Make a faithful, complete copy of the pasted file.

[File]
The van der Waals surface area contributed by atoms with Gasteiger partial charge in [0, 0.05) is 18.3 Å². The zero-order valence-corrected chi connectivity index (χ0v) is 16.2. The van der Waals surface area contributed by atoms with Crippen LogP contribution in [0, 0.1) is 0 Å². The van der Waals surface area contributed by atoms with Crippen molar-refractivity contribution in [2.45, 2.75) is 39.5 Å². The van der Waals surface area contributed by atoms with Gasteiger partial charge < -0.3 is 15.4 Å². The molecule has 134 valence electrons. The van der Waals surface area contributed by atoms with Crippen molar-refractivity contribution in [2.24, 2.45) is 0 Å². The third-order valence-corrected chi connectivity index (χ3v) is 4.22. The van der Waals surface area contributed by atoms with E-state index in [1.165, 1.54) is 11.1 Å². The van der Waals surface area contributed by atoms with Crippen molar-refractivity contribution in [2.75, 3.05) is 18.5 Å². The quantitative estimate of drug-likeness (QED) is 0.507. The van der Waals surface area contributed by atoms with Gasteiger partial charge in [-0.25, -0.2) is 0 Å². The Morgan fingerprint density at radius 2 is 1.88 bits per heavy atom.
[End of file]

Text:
The van der Waals surface area contributed by atoms with Gasteiger partial charge in [0, 0.05) is 18.3 Å². The zero-order valence-corrected chi connectivity index (χ0v) is 16.2. The van der Waals surface area contributed by atoms with Crippen LogP contribution in [0, 0.1) is 0 Å². The van der Waals surface area contributed by atoms with Crippen molar-refractivity contribution in [2.45, 2.75) is 39.5 Å². The van der Waals surface area contributed by atoms with Gasteiger partial charge < -0.3 is 15.4 Å². The molecule has 134 valence electrons. The van der Waals surface area contributed by atoms with Crippen molar-refractivity contribution in [2.24, 2.45) is 0 Å². The third-order valence-corrected chi connectivity index (χ3v) is 4.22. The van der Waals surface area contributed by atoms with E-state index in [1.165, 1.54) is 11.1 Å². The van der Waals surface area contributed by atoms with Crippen molar-refractivity contribution in [2.75, 3.05) is 18.5 Å². The quantitative estimate of drug-likeness (QED) is 0.507. The van der Waals surface area contributed by atoms with Gasteiger partial charge in [-0.25, -0.2) is 0 Å². The Morgan fingerprint density at radius 2 is 1.88 bits per heavy atom.